Using the water footprint concept, this impactful book aids our understanding of how we can reduce water consumption and pollution to sustainable levels.
Since the publication of the first edition, the question of how to reduce our water footprint has become even more urgent. Freshwater scarcity is increasingly perceived as a global systemic risk and overconsumption of water is widespread. The water footprint, a concept founded by the author, is an indicator of direct and indirect freshwater use by a consumer or producer which can be used to analyse water usage along supply chains and assess the sustainability, efficiency and fairness of our water use. This new edition is fully revised and updated to reflect continued developments in this rapidly growing field of knowledge. New chapters are added covering the history of the water footprint concept; the environmental footprint of the human species versus planetary boundaries; and the human right to water as a foundation to equitable sharing. All other chapters are fully revised with new findings, applications and references, including major new research on energy, vegetarian diets and intelligent water allocation over competing demands.
The Water Footprint of Modern Consumer Society is a key textbook for students of interdisciplinary water studies and those taking other related courses within the environmental sciences. It will also be of interest to those working in the governmental sector, environmental and consumer organisations, the business sector and UN institutions, where there is growing interest in the water footprint concept.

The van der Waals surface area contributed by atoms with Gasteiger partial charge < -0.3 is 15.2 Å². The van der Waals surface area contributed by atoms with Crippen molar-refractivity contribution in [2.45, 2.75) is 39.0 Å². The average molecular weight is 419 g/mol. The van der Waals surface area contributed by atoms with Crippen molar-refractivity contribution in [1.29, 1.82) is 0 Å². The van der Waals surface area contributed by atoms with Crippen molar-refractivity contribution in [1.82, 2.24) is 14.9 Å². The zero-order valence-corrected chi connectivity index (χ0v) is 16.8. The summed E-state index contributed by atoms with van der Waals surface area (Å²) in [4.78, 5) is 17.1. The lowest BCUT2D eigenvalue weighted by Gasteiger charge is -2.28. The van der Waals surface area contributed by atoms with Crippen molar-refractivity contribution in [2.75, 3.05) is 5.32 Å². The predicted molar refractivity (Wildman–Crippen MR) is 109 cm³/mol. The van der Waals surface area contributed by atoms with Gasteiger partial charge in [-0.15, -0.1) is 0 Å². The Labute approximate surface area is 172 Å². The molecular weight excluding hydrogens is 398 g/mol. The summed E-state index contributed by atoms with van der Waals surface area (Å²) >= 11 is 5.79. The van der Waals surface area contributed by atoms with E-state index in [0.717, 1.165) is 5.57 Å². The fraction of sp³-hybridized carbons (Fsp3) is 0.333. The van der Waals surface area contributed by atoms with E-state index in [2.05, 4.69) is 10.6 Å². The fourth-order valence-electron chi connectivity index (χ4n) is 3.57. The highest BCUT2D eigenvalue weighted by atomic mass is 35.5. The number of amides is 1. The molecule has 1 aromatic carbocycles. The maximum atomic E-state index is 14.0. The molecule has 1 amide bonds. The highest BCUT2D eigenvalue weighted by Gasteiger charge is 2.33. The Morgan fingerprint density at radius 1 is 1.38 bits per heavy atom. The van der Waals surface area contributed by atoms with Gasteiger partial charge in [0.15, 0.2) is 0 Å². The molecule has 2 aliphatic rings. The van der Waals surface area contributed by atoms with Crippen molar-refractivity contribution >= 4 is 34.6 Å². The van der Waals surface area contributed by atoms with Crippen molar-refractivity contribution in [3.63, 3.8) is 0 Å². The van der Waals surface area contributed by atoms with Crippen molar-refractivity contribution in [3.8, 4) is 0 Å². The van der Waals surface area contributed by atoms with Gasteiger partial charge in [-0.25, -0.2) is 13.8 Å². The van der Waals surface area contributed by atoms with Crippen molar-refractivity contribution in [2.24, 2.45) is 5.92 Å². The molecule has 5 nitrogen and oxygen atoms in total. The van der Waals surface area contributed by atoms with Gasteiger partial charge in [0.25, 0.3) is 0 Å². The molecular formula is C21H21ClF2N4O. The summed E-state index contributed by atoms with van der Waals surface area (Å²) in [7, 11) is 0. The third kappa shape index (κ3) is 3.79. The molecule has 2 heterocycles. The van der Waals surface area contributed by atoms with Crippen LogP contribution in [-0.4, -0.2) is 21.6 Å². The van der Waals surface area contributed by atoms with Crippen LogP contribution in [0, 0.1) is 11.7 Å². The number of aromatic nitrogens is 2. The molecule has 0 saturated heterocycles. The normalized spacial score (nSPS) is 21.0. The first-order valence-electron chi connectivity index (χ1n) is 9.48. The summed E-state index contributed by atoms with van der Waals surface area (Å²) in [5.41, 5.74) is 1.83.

About the Author
Arjen Y. Hoekstra is Professor in Water Management at the University of Twente, the Netherlands, and co-founder of the Water Footprint Network. As creator of the water footprint concept, he introduced supply-chain thinking in water management and was the first to point at the global dimension of wise water governance.
Table of Contents
1. The environmental footprint of the human species
2. A brief history of water footprint thinking
3. Why do we overexploit our limited freshwater resources?
4. Drinking ten bathtubs of water a day
5. Water for bread and pasta
6. Meat and dairy, the biggest water users
7. How our cotton clothes link to a disappearing sea
8. The energy transition: how to combine carbon and water footprint reduction?
9. The overseas water footprint of cut flowers
10. The supply-chain water footprint of paper
11. Sustainability: water footprint caps per water body
12. Efficiency: water footprint benchmarks per product
13. Equitability: fair water footprint shares per community
14. Allocating the world’s limited freshwater resources
15. Getting trade right
16. Product transparency
17. Who will be the heroes of change?